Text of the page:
Within organisations and communities, stories are told often and in lots of different ways. Stories matter because they often provide new insights and give us a deeper understanding of other people's experience.
We'd like to use this space to share some of our project participant's stories:
I found the project really challenging, in a good way, because most of us in the group didn’t know each other at all, we’d never even spoken before.
When we were asked to start organising ourselves and come up with ideas and volunteer ourselves for things, that was really good. I think it was so good for everyone’s confidence because we are first years and we never normally get the chance to give our ideas like that- without being told what to do.
When we presented our ideas to the Head and other teachers, I realised that I’m not as shy as I thought and was quite surprised at being able to talk out like that. We were so much more confident as a team and we’d done it all ourselves, it was a great feeling.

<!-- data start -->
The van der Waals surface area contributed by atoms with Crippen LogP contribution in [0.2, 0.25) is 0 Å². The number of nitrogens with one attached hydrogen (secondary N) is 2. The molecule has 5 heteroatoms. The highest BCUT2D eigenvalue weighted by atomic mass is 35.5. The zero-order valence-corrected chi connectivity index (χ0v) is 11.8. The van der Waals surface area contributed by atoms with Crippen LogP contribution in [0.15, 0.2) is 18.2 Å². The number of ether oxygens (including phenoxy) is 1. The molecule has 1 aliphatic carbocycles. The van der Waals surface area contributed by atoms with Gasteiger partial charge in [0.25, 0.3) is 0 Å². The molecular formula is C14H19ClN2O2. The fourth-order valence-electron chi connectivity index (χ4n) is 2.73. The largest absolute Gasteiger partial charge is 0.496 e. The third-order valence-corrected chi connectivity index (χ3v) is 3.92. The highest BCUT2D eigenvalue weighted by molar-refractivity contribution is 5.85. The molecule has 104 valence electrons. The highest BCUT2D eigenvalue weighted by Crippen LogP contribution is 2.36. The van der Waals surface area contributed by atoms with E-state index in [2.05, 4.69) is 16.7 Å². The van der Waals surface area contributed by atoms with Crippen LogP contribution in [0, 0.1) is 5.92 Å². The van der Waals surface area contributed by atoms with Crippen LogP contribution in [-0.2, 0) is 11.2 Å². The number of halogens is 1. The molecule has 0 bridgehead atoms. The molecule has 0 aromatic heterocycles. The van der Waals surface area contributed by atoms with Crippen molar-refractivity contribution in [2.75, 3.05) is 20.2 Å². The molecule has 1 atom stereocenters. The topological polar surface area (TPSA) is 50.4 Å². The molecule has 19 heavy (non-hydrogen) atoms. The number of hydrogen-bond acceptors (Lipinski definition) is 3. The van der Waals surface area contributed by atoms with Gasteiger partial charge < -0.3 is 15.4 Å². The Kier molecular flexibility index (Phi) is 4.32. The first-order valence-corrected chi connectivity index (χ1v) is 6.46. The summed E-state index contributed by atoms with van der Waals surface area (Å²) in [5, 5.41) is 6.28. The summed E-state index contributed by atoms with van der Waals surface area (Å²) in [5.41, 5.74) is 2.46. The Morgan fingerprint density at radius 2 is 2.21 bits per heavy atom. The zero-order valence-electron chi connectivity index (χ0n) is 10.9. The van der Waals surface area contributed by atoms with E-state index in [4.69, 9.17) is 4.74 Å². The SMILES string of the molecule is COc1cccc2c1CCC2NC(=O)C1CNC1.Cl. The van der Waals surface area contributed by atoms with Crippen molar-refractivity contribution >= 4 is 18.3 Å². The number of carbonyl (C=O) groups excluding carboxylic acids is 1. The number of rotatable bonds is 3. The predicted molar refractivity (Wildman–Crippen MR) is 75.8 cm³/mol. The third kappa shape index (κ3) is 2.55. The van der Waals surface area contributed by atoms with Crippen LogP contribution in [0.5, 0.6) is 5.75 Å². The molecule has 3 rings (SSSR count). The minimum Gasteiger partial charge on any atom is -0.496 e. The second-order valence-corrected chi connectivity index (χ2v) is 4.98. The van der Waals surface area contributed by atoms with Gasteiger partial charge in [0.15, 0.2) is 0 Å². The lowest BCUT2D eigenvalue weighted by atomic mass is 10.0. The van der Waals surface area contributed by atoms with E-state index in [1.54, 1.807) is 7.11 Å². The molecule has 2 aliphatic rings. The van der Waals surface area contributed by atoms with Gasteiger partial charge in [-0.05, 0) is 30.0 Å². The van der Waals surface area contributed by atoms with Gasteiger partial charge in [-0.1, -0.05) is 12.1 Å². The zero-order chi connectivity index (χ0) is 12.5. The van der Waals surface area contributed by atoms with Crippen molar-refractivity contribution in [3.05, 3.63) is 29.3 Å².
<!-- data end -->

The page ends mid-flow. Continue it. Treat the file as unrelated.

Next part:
When we used to do group work in class, someone confident would just say their idea and we’d do it. Now, we go round everyone so we all get a chance to say our ideas, then we pick the one we all like best. It’s much better this way.
Normally it’s the older pupils in the school that get all the opportunities, so when they asked I volunteered. I was really nervous and shy at the start though, we didn’t really know each other at all. Once we were in small groups and had to talk it started to get really good.
I suggested an idea and everyone liked it and then we just had more and more ideas. I felt proud that we were being trusted to come up with good suggestions for the school.